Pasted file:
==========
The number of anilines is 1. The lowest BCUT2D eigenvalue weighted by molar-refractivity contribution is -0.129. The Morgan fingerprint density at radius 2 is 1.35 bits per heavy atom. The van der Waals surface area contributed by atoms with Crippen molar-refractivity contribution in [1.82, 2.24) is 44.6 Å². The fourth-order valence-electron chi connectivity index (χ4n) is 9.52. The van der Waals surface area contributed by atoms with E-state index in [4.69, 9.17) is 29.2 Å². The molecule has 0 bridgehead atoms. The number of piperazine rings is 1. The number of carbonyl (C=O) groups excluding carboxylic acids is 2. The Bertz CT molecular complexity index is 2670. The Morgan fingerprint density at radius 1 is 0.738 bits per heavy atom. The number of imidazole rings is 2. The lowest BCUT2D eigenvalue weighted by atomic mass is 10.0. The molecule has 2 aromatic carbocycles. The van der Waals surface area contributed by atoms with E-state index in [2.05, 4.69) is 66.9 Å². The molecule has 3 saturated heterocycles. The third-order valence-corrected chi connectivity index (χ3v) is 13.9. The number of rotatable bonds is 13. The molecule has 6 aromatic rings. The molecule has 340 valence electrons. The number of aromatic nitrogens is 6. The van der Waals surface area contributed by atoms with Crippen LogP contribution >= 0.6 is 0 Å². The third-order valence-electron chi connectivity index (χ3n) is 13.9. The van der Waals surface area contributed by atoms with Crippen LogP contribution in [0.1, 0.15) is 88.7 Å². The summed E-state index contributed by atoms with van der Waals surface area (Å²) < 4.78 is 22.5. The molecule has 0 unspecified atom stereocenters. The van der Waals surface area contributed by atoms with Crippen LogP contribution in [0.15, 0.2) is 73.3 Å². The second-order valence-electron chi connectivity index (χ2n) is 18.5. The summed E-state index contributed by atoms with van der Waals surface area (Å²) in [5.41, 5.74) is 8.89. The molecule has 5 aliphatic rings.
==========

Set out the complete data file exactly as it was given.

The number of anilines is 1. The lowest BCUT2D eigenvalue weighted by molar-refractivity contribution is -0.129. The Morgan fingerprint density at radius 2 is 1.35 bits per heavy atom. The van der Waals surface area contributed by atoms with Crippen molar-refractivity contribution in [1.82, 2.24) is 44.6 Å². The fourth-order valence-electron chi connectivity index (χ4n) is 9.52. The van der Waals surface area contributed by atoms with E-state index in [4.69, 9.17) is 29.2 Å². The molecule has 0 bridgehead atoms. The number of piperazine rings is 1. The number of carbonyl (C=O) groups excluding carboxylic acids is 2. The Bertz CT molecular complexity index is 2670. The Morgan fingerprint density at radius 1 is 0.738 bits per heavy atom. The number of imidazole rings is 2. The lowest BCUT2D eigenvalue weighted by atomic mass is 10.0. The molecule has 2 aromatic carbocycles. The van der Waals surface area contributed by atoms with E-state index in [2.05, 4.69) is 66.9 Å². The molecule has 3 saturated heterocycles. The third-order valence-corrected chi connectivity index (χ3v) is 13.9. The number of rotatable bonds is 13. The molecule has 6 aromatic rings. The molecule has 340 valence electrons. The number of aromatic nitrogens is 6. The van der Waals surface area contributed by atoms with Crippen LogP contribution >= 0.6 is 0 Å². The third-order valence-electron chi connectivity index (χ3n) is 13.9. The van der Waals surface area contributed by atoms with Crippen LogP contribution in [0.1, 0.15) is 88.7 Å². The summed E-state index contributed by atoms with van der Waals surface area (Å²) < 4.78 is 22.5. The molecule has 0 unspecified atom stereocenters. The van der Waals surface area contributed by atoms with Crippen LogP contribution in [0.15, 0.2) is 73.3 Å². The second-order valence-electron chi connectivity index (χ2n) is 18.5. The summed E-state index contributed by atoms with van der Waals surface area (Å²) in [5.41, 5.74) is 8.89. The molecule has 5 aliphatic rings.